the railroad and the telegraph when they invaded his shrines in the woods is remarkable. More than that, one of his most remarkable poems, though in prose, is the passage about the telegraph and its wild harping, given by Mr. Channing in his Thoreau the Poet-Naturalist.'

Page 475, note 1. This reference to Thoreau is from Mr. Emerson's journal, about 1850: —

“ Nothing so marks a man as bold imaginative expressions. A complete statement in the imaginative form of an important truth arrests attention, and is repeated and remembered. A phrase or two of that kind will make the reputation of a man. Pythagoras's golden sayings were such, and Socrates's and Mirabeau's and Bonaparte's; and I shall not make a sudden descent if I say that Henry Thoreau promised to make as good sentences in that kind as any American.”

Mr. Charles J. Woodbury tells, in his Talks with Emerson, of this word which he had from him upon style. After speaking of some of the American historians, he said, “ Their style slays. Neither of them lifts himself off his feet. They have no lilt in them. You noticed the marble we have just seen? You remember that marble is nothing but crystallized limestone? Well, some writers never get out of the limestone condition. Be airy. .. Walk upon the ground, but not to sink. It is a fine power, this. Some men have it, prominently the French. How it manifests itself in Montaigne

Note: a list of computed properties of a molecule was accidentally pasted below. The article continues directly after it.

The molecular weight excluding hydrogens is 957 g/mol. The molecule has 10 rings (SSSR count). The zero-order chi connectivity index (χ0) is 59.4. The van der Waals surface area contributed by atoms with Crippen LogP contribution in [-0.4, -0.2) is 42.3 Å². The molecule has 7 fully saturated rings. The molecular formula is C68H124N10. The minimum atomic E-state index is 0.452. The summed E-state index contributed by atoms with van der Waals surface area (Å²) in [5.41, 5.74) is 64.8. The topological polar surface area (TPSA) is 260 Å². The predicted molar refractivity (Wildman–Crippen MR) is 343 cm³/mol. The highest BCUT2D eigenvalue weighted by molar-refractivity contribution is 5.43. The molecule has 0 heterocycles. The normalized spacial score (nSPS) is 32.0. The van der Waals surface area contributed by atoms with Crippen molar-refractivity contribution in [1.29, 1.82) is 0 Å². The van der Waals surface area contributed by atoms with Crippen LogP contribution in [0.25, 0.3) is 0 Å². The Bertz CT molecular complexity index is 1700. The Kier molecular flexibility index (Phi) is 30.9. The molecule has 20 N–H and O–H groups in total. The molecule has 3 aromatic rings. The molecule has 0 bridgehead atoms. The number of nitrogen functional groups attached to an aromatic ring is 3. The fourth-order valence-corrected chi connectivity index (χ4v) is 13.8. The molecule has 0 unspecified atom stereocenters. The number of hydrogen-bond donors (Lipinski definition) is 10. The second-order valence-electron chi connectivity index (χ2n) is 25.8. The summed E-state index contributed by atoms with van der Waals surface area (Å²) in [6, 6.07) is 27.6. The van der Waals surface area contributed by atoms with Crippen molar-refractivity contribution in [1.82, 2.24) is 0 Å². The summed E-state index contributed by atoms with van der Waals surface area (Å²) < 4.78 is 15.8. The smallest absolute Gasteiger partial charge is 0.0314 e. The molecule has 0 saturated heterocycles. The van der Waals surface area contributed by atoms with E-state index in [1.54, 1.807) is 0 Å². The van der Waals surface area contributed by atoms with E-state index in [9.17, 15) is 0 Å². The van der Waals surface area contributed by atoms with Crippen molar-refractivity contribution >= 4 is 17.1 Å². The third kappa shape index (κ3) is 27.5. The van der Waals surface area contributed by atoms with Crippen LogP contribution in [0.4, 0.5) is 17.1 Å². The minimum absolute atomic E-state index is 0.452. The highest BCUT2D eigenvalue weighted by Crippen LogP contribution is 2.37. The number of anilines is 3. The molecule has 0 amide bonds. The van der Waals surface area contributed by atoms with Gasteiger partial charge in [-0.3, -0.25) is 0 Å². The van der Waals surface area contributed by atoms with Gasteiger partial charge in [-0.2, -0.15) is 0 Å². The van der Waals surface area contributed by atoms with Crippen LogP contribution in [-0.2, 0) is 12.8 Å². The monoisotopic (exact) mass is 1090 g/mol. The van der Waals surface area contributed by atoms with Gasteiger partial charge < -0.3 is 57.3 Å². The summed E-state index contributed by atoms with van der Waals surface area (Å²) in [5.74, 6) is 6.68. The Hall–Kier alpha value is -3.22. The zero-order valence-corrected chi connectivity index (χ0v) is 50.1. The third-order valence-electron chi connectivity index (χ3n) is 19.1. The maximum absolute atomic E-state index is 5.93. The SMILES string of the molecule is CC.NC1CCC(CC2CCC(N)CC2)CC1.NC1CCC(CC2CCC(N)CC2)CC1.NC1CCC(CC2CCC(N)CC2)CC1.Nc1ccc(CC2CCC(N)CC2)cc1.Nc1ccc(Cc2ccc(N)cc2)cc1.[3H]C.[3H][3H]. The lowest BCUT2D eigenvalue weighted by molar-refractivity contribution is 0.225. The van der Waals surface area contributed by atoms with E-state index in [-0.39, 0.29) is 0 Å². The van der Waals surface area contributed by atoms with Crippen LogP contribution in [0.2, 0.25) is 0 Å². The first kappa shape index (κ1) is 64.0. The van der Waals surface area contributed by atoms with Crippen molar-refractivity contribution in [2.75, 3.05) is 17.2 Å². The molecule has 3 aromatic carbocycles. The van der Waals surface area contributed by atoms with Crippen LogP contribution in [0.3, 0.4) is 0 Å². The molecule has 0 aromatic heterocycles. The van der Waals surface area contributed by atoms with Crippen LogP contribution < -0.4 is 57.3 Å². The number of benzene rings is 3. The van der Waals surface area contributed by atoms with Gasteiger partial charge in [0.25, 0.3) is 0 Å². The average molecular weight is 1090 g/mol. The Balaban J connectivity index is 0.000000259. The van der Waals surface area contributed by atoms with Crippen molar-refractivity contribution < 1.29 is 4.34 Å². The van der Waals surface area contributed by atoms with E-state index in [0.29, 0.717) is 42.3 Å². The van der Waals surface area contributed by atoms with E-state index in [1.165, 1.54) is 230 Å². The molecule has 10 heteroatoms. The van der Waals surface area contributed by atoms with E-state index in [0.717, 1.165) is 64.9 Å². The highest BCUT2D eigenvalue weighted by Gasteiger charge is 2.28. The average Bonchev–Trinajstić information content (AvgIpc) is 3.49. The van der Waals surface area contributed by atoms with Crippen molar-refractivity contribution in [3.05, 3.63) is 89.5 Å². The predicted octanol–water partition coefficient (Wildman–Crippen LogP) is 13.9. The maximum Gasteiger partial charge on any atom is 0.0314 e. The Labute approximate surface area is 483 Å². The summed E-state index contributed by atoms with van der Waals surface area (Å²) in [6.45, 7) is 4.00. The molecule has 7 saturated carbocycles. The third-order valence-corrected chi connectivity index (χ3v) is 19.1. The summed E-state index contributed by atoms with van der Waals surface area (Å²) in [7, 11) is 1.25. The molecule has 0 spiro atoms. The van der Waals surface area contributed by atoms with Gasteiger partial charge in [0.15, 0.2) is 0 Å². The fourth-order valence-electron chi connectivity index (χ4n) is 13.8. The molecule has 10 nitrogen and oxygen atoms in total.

and in Urquhart's Rabelais! Grimm almost alone of the Germans has it; Borrow had it; Thoreau had it.”

Page 477, note 1. The lines quoted here are all from the poem “ Inspiration.'

" Pages 188, 189. Published by Roberts Brothers, Boston, 1893.

In the extracts from Thoreau's diary, in the volume Winter, are many passages on the “ Telegraph Harp,” but none so fine as the one referred to.